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Parity of stress tensor versus stress-energy tensor

  1. Jun 15, 2014 #1

    bcrowell

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    The stress-energy tensor is an actual tensor, i.e., under a spacetime parity transformation it stays the same, which is what a tensor with two indices is supposed to do according to the tensor transformation law. This also makes sense because in the Einstein field equations, the stress-energy tensor is related to the Einstein tensor, which is tensorial.

    However, in three-dimensional continuum mechanics, the stress tensor takes a normal vector as an input and gives a stress vector as an output. In three dimensions, a normal vector is an axial vector (even under parity), while a stress vector is a true vector (odd under parity). Therefore it seems that the stress 3-tensor must be odd under parity, which makes it not a real tensor.

    Is this analysis correct? I'm used to thinking of the stress 3-tensor as a block of elements in the stress-energy tensor, when they're expressed in Minkowski coordinates. Doesn't that imply that they should have the same parity properties?
     
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  3. Jun 15, 2014 #2

    Bill_K

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    I'd say that the quantities are all defined relative to a small element of the matter, with the convention that "outward" is the positive sense. The normal vector ni is the outward normal, and when you do the parity reflection, volume element and all, the reflected normal vector points in the other direction, but is again outward.

    Likewise for the stress vector, Ti = τij nj the positive sense is taken to be outward, and remains so under reflection.
     
  4. Jun 15, 2014 #3

    bcrowell

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    Last edited: Jun 15, 2014
  5. Jun 15, 2014 #4

    Bill_K

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    Um, no, quite the opposite! :smile: I'm saying that if τij is positive, it will remain positive under reflection, so it's a real tensor.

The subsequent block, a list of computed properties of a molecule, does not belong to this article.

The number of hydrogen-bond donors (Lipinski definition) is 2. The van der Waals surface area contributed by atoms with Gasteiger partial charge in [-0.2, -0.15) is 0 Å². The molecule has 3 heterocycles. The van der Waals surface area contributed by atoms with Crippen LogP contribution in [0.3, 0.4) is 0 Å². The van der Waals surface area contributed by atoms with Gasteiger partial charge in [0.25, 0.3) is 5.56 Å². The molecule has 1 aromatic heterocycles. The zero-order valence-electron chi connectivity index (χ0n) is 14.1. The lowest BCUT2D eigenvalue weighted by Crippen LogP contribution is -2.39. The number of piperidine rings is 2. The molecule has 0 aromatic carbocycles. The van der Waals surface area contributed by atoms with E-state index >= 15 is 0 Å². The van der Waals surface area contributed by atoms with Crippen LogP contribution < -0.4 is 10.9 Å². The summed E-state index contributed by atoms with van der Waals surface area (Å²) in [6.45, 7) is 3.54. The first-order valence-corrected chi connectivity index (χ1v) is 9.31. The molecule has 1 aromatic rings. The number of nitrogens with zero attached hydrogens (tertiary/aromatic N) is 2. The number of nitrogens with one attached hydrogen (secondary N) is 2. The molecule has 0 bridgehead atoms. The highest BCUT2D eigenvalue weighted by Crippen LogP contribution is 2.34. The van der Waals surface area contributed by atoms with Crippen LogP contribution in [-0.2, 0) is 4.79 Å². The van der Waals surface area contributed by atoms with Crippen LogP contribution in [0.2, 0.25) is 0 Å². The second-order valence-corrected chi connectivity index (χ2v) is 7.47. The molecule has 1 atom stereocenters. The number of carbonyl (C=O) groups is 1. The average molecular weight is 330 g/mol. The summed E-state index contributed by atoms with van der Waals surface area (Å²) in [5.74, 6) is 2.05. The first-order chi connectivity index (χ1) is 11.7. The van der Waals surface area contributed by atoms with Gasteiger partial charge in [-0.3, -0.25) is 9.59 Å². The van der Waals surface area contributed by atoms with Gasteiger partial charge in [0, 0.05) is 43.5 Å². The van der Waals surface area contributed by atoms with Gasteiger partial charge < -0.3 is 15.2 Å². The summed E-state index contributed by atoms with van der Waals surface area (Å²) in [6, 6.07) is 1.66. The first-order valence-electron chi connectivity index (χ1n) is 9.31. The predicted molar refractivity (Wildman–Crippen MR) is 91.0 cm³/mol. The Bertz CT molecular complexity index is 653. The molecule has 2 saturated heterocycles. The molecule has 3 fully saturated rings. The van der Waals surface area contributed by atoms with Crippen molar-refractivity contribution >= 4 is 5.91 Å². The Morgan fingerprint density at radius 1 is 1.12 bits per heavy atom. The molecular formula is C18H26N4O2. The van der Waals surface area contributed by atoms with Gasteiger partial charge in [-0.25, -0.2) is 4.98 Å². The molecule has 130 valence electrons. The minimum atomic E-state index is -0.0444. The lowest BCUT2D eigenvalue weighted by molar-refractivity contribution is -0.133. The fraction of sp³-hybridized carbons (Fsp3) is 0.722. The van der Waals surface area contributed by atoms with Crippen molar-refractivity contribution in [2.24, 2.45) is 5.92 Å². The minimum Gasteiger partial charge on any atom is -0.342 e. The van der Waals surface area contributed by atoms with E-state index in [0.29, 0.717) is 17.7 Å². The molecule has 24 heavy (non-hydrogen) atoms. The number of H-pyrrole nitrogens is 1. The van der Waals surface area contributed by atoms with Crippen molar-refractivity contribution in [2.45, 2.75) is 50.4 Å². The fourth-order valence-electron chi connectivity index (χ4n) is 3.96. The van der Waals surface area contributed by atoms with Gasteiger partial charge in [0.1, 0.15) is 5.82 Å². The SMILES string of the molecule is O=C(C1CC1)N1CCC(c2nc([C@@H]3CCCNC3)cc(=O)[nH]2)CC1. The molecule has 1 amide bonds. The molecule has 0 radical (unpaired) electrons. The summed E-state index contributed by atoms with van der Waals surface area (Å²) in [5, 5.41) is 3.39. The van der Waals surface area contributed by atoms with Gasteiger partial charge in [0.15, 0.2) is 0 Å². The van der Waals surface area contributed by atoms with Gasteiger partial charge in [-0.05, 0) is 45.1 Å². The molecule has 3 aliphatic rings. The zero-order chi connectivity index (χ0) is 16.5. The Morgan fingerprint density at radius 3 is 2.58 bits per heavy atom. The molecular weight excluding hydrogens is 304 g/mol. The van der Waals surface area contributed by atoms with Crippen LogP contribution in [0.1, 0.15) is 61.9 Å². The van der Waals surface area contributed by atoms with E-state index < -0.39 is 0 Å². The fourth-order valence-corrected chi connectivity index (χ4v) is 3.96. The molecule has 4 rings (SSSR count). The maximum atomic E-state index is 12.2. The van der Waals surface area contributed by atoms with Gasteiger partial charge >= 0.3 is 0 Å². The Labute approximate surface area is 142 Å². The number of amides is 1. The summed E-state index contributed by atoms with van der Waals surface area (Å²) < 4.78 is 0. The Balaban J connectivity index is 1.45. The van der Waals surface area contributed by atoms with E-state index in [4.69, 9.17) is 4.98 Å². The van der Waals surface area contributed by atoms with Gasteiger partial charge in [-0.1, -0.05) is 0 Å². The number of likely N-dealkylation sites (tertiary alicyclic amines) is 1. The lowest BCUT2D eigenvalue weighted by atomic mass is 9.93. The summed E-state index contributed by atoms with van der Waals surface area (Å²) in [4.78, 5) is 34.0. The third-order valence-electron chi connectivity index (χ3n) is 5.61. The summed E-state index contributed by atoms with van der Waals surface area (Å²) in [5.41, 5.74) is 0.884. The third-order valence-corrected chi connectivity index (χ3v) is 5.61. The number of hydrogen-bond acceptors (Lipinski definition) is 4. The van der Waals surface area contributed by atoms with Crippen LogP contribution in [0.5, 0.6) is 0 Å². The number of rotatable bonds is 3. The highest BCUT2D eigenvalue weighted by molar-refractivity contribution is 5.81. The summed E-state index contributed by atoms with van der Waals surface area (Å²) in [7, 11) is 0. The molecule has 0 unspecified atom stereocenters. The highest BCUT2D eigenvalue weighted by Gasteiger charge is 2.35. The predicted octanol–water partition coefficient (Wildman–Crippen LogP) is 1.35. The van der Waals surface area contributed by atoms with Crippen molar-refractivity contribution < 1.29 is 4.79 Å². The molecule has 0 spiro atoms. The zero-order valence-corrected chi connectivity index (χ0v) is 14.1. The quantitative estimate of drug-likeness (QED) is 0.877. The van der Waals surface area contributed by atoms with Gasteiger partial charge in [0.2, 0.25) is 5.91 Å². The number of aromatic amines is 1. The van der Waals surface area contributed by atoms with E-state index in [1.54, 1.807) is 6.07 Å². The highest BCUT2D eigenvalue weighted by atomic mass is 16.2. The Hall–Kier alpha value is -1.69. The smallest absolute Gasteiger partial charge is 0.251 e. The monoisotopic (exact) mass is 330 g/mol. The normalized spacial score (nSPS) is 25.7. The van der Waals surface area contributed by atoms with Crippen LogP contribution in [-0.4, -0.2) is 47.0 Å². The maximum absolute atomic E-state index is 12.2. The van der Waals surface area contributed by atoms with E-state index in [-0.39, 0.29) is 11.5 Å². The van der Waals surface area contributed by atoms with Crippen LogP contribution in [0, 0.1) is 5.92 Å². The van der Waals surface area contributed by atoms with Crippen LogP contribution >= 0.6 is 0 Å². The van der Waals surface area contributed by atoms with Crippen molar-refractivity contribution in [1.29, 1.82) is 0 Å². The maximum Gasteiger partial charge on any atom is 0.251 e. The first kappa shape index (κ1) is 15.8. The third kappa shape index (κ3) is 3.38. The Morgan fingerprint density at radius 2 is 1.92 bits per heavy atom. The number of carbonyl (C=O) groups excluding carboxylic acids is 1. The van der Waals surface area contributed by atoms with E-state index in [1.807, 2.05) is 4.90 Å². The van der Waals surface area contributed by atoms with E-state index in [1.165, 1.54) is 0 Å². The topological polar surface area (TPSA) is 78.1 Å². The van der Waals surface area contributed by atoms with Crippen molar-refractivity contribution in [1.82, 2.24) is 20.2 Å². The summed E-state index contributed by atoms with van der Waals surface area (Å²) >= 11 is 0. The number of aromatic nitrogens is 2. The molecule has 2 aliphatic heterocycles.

6. Jun 15, 2014 #5

    bcrowell

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    Hmm...OK, I see what you mean. Let's say we have a cube with sides of length 2, centered on the origin, with edges parallel to the Cartesian axes. Let's take a normal vector at point P=(1,0,0). This normal vector equals (1,0,0), pointing in the outward direction.

    Now define new coordinates (x',y',z')=(-x,-y,-z). In these coordinates, the point P is (-1,0,0). The normal vector points in the outward direction, so it's (-1,0,0).

    So under a parity inversion, the normal vector has flipped signs. That makes it a vector, not an axial vector.

    The reason I was thinking of it as an axial vector was that if it's defined by a vector cross product, then it doesn't change under a parity flip. I was influenced by this argument: http://mathoverflow.net/a/171888/21349

    I think what's going on is that you can define the normal vector as a cross product, in which case it does not necessarily point outward, it's even under parity, and the stress tensor needs to be odd under parity. Or if you have a closed surface, you can define the normal vector as pointing outward, in which case it's odd under parity, the stress tensor is even under parity, and everything is tensorial.
     
    Last edited: Jun 15, 2014
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